U.S. SECURITIES AND EXCHANGE COMMISSION
Litigation Release No. 20660 / July 30, 2008
Accounting and Auditing Enforcement Release No. 2853 / July 30, 2008
U.S. Securities and Exchange Commission v. Phillip R. Bennett, 08-cv-1631 (GEL) (S.D.N.Y. filed Feb. 19, 2008)
Former Refco CEO Phillip R. Bennett Settles SEC Fraud Action
The U.S. Securities and Exchange Commission (the Commission) announced that on July 29, 2008, a final judgment by consent was entered by the United States District Court for the Southern District of New York against Phillip R. Bennett, the former Chairman and Chief Executive Officer of Refco Inc., in a civil injunctive action brought by the Commission. The final judgment permanently enjoins Bennett from violating antifraud, record keeping, periodic reporting, internal controls, and certification provisions of the federal securities laws and bars him from serving as an officer or director of a public company. The settlement concludes the Commission's civil injunctive action against Bennett.
The Commission's complaint alleged that Bennett orchestrated a fraud that periodically concealed hundreds of millions of dollars owed to Refco Inc. and its corporate predecessor, Refco Group Ltd. (together, Refco), by Refco Group Holdings, Inc. (RGHI), a private entity that Bennett controlled. The debt was primarily the result of trading losses and operating expenses that Refco transferred over time to RGHI. From at least 1998 to October 2005, the debt was concealed by short-term transactions Bennett directed that temporarily shifted the debt from RGHI to third parties at the ends of fiscal periods. The public revelation of Bennett's scheme in October 2005, two months after the company's initial public offering of common stock, caused hundreds of millions of dollars in losses to Refco shareholders. The complaint also alleged that Bennett directed practices that artificially inflated Refco's reported financial results.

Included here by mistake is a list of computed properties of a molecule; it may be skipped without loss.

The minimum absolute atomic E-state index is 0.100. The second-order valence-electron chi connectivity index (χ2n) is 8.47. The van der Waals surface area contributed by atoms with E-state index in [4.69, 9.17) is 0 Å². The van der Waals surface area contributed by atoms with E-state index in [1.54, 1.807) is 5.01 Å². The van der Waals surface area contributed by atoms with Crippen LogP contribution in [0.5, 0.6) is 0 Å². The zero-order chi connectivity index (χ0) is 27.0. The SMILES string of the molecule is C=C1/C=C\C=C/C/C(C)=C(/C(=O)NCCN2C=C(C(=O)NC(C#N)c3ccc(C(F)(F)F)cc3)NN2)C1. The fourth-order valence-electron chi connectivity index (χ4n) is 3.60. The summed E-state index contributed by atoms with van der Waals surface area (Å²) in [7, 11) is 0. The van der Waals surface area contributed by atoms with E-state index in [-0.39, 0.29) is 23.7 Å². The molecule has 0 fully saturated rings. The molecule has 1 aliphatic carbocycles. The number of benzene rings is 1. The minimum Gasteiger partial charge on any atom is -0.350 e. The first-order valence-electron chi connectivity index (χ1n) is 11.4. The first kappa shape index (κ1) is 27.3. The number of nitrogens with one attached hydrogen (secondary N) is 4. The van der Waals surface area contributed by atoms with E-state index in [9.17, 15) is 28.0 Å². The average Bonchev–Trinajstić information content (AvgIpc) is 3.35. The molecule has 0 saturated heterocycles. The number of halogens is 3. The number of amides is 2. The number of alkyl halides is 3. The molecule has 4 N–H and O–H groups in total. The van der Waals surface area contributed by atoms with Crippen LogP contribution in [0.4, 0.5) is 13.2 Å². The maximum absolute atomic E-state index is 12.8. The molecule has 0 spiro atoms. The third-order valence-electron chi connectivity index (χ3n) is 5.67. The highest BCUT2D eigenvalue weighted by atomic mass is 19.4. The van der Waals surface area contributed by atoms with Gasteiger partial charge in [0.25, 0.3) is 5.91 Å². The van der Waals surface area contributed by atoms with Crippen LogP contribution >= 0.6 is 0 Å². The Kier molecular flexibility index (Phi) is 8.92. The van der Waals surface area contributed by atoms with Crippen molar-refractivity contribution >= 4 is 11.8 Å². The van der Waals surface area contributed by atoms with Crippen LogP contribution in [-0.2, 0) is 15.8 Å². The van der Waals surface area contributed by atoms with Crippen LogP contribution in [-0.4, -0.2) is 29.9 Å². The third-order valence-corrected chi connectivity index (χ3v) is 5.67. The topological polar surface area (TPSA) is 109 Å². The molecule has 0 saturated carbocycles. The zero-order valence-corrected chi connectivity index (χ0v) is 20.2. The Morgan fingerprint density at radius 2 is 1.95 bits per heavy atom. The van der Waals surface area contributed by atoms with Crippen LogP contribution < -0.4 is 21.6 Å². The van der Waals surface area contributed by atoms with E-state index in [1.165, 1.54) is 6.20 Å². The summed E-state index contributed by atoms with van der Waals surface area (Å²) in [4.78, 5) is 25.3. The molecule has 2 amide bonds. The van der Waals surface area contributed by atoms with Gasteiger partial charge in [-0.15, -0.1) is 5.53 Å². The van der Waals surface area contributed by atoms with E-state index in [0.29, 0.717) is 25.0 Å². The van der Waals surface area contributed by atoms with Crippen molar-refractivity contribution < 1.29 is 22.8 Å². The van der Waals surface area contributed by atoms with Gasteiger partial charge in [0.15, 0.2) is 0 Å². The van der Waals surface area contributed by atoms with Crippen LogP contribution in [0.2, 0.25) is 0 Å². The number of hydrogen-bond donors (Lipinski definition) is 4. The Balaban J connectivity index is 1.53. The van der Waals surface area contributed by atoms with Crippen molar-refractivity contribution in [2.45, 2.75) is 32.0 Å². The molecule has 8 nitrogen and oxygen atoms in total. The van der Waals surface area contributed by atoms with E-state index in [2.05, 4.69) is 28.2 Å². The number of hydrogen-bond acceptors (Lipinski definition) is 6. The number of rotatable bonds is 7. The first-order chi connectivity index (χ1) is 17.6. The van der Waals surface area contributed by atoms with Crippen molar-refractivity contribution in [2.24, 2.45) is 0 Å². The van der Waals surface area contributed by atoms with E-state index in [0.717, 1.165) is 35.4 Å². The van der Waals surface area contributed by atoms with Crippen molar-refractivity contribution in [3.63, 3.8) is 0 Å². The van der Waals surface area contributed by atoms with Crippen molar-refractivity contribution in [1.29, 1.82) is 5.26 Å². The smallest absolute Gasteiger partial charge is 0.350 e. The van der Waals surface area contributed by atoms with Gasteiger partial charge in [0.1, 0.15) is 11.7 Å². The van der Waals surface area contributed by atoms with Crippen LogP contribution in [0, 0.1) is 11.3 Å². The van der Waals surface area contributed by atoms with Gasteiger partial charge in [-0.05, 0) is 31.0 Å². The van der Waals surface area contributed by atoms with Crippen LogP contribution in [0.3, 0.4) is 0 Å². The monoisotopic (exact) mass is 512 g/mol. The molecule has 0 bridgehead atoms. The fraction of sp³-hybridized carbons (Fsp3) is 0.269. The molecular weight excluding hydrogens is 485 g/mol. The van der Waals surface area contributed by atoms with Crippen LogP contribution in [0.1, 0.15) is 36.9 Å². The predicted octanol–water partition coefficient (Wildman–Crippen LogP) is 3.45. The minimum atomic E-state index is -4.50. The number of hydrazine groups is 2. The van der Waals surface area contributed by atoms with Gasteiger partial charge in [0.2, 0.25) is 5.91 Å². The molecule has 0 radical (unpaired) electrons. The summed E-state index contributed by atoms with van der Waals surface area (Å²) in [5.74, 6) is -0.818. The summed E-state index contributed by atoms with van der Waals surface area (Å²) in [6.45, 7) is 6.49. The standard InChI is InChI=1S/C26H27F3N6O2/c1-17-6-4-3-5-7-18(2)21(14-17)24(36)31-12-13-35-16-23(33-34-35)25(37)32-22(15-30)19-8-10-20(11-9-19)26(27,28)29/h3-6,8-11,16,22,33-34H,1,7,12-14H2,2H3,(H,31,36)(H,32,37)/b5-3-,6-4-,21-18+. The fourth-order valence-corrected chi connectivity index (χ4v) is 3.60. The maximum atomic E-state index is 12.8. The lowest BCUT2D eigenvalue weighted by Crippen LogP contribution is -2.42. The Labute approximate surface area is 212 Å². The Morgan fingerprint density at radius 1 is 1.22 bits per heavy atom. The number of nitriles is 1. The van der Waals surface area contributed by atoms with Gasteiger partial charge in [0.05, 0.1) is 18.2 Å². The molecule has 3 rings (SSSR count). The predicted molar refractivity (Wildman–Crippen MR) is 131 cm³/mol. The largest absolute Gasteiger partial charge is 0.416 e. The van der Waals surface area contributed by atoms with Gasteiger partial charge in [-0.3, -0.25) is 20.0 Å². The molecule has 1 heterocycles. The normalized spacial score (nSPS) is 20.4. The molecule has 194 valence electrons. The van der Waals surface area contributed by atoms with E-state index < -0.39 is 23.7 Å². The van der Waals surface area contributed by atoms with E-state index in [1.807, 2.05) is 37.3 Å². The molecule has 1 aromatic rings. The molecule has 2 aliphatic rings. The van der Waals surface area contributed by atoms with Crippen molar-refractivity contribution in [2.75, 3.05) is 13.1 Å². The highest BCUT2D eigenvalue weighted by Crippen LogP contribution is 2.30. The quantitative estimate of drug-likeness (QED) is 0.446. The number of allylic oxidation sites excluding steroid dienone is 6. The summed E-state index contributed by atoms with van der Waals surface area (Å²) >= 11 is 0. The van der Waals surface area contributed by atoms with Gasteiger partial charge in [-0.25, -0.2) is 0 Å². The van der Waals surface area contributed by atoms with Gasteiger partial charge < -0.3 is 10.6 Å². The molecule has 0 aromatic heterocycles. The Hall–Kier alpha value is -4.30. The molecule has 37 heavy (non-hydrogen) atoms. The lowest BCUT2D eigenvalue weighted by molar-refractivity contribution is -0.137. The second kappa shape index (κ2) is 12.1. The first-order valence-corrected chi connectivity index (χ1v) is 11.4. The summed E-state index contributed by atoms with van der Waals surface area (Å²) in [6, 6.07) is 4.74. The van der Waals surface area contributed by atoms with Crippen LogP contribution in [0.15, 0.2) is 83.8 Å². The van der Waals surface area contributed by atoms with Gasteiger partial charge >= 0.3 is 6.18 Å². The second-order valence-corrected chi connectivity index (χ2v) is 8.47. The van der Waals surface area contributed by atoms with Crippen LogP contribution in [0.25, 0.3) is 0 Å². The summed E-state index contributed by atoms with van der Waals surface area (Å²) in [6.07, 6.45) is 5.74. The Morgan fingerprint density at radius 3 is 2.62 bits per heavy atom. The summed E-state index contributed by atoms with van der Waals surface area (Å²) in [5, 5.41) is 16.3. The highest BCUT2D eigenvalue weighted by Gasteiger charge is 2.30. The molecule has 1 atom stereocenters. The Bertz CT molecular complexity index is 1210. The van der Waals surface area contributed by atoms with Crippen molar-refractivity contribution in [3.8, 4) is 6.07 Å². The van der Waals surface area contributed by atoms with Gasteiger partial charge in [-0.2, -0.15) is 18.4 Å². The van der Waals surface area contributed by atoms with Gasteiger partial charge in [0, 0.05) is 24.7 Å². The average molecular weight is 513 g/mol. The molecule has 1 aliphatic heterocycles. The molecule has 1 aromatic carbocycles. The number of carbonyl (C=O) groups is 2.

The judgment against Bennett, to which he consented without admitting or denying the Commission's allegations, enjoins him from violating Section 17(a) of the Securities Act of 1933 (Securities Act), Sections 10(b) and 13(b)(5) of the Securities Exchange Act of 1934 (Exchange Act), and Exchange Act Rules 10b-5, 13b2-1, and 15d 14, and from aiding and abetting violations of Sections 13(b)(2)(A), 13(b)(2)(B), and 15(d) of the Exchange Act and Exchange Act Rules 15d-2 and 15d-13. The judgment also bars Bennett, pursuant to Section 20(e) of the Securities Act and Section 21(d)(2) of the Exchange Act, from serving as an officer or director of a public company.
Bennett also agreed to settle proposed administrative proceedings against him pursuant to Section 15(b)(6) of the Exchange Act and Section 203(f) of the Investment Advisers Act of 1940, to be based on the entry of the Court's final judgment enjoining him. Pursuant to his offer of settlement, Bennett consented to the issuance of a Commission order barring him from association with any broker, dealer, or investment adviser.
In a related federal criminal prosecution, on July 3, 2008, the United States District Court for the Southern District of New York sentenced Bennett to sixteen years incarceration for his role in the Refco fraud and ordered him to forfeit assets up to an amount of $2.4 billion.
The Commission acknowledges the assistance and cooperation of the Office of the United States Attorney for the Southern District of New York, the United States Postal Inspection Service, and the Commodity Futures Trading Commission.
The Commission's investigation is continuing.
For further information about the Commission's action in U.S. Securities and Exchange Commission v. Bennett, see Litigation Release No. 20460 (Feb. 19, 2008); see also Administrative Proceeding Release No. 34-58257 (July 30, 2008); Administrative Proceeding Release No. 34-57102 (Jan. 4, 2008); Litigation Release No. 20405 (Dec. 19, 2007); Litigation Release No. 20402 (Dec. 18, 2007); and Litigation Release No. 19716 (June 5, 2006).